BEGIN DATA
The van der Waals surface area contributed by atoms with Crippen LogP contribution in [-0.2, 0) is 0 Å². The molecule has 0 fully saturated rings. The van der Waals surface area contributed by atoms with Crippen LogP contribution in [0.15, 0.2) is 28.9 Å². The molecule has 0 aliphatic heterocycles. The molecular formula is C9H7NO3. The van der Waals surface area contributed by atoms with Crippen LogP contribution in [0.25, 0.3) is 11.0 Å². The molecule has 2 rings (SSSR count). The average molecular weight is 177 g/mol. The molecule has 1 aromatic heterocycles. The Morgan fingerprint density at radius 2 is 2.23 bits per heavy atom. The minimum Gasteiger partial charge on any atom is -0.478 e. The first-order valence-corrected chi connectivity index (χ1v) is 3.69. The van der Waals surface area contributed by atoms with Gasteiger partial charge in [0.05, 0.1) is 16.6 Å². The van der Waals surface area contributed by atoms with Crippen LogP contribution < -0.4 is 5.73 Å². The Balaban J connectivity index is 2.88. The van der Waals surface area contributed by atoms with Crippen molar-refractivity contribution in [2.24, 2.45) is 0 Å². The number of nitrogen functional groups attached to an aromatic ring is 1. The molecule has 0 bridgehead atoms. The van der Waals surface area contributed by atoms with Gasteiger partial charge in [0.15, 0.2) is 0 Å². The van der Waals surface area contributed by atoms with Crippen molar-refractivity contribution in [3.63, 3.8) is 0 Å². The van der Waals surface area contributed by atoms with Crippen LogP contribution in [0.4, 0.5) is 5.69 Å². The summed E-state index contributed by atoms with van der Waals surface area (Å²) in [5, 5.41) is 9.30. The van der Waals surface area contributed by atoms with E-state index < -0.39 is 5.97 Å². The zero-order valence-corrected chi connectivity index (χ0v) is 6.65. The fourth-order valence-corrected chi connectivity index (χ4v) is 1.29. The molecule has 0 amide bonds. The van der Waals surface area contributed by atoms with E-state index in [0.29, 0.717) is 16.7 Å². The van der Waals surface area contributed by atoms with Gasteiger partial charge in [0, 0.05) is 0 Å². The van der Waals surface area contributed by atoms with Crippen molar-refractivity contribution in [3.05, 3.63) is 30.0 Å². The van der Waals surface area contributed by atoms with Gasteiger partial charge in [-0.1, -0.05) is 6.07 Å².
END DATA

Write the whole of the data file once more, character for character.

The van der Waals surface area contributed by atoms with Crippen LogP contribution in [-0.2, 0) is 0 Å². The molecule has 0 fully saturated rings. The van der Waals surface area contributed by atoms with Crippen LogP contribution in [0.15, 0.2) is 28.9 Å². The molecule has 0 aliphatic heterocycles. The molecular formula is C9H7NO3. The van der Waals surface area contributed by atoms with Crippen LogP contribution in [0.25, 0.3) is 11.0 Å². The molecule has 2 rings (SSSR count). The average molecular weight is 177 g/mol. The molecule has 1 aromatic heterocycles. The Morgan fingerprint density at radius 2 is 2.23 bits per heavy atom. The minimum Gasteiger partial charge on any atom is -0.478 e. The first-order valence-corrected chi connectivity index (χ1v) is 3.69. The van der Waals surface area contributed by atoms with Gasteiger partial charge in [0.05, 0.1) is 16.6 Å². The van der Waals surface area contributed by atoms with Crippen LogP contribution < -0.4 is 5.73 Å². The Balaban J connectivity index is 2.88. The van der Waals surface area contributed by atoms with Crippen molar-refractivity contribution in [2.24, 2.45) is 0 Å². The number of nitrogen functional groups attached to an aromatic ring is 1. The molecule has 0 bridgehead atoms. The van der Waals surface area contributed by atoms with Gasteiger partial charge in [0.15, 0.2) is 0 Å². The van der Waals surface area contributed by atoms with Crippen molar-refractivity contribution in [3.63, 3.8) is 0 Å². The van der Waals surface area contributed by atoms with Crippen LogP contribution in [0.4, 0.5) is 5.69 Å². The summed E-state index contributed by atoms with van der Waals surface area (Å²) in [5, 5.41) is 9.30. The van der Waals surface area contributed by atoms with E-state index < -0.39 is 5.97 Å². The zero-order valence-corrected chi connectivity index (χ0v) is 6.65. The fourth-order valence-corrected chi connectivity index (χ4v) is 1.29. The molecule has 0 amide bonds. The van der Waals surface area contributed by atoms with E-state index in [0.29, 0.717) is 16.7 Å². The van der Waals surface area contributed by atoms with Gasteiger partial charge in [0, 0.05) is 0 Å². The van der Waals surface area contributed by atoms with Crippen molar-refractivity contribution in [3.05, 3.63) is 30.0 Å². The van der Waals surface area contributed by atoms with Gasteiger partial charge in [-0.1, -0.05) is 6.07 Å².